HTML5 was released in 2014 with many revisions and scopes leading up to
its agreed format via the World Wide Web Consortium. Prior to HTML5 we
had an array of legacy document types and technologies available.
The final specification for HTML5 brought a number of changes and also a number of user interface enhancements. Through its evolution, designing for the web has changed with the underlying functionality now available.
HTML5 seemed to shake up the industry.
Simplicity began to emerge as a design shift with bevelled buttons and tabled layouts becoming less cool for visual and technical reasons. Gradually clearer fonts and readability became the norm and accessibility standards became more commonly implemented.
There was a long convergence of mixing designers with developers and legacy code base. The industry has since evolved more and often you find skilled people working with a specific title, like Front-End Engineer or User Experience Designer and so-forth.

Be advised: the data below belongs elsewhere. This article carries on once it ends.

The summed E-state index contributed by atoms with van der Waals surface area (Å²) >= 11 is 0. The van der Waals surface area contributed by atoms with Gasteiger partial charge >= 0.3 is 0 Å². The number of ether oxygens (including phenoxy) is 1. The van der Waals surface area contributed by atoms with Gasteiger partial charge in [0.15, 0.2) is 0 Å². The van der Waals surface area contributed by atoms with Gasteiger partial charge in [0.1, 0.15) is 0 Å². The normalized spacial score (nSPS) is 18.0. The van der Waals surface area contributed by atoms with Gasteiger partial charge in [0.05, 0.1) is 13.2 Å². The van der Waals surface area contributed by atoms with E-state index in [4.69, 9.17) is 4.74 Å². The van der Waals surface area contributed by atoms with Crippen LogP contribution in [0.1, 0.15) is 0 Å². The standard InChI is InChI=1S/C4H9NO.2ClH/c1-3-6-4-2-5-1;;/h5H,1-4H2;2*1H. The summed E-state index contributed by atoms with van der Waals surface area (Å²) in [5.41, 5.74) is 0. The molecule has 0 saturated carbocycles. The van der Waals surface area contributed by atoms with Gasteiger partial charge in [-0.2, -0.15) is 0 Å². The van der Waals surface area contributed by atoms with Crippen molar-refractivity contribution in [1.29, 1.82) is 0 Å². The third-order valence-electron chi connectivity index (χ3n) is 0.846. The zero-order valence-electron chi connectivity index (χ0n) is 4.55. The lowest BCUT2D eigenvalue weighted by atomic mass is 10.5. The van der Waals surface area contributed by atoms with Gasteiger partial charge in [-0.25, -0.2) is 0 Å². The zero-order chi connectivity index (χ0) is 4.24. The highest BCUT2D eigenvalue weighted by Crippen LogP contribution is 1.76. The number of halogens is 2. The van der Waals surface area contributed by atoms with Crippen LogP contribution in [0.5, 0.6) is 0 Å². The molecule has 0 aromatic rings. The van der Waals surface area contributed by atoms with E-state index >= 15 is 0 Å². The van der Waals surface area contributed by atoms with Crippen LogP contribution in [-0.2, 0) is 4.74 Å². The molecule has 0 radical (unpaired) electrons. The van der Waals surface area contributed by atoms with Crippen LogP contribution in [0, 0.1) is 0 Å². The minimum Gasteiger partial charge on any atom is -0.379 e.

This has made the web a much more expressive place with clearer messages, brighter visuals and better typography.
With HTML5 it took a number of years for browser vendors like Microsoft (Internet Explorer / Edge), Google and Mozilla to agree which parts of HTML5 to implement. This meant and remains to mean that developers / third-parties may have to fill in the shortfall when functionality is missing from a particular vendors browser.
Thanks to Web Standards this is less of an issue visually as it was before 2014, the purely layout and static focussed spec of CSS3 seems to be stable across the major vendors.
So what's going on with the web for the current climate? It's hard to say in a few words and even images, I feel for now that the front-end of the web is still going through a bit of a curve with the release of HTML5 but if I was to summarise in a few short words over the past few years it would be. Moving away from small fonts, tables, dynamic HTML, progressive enhancements, less blocky, more organic, easier to read, powerful and smart.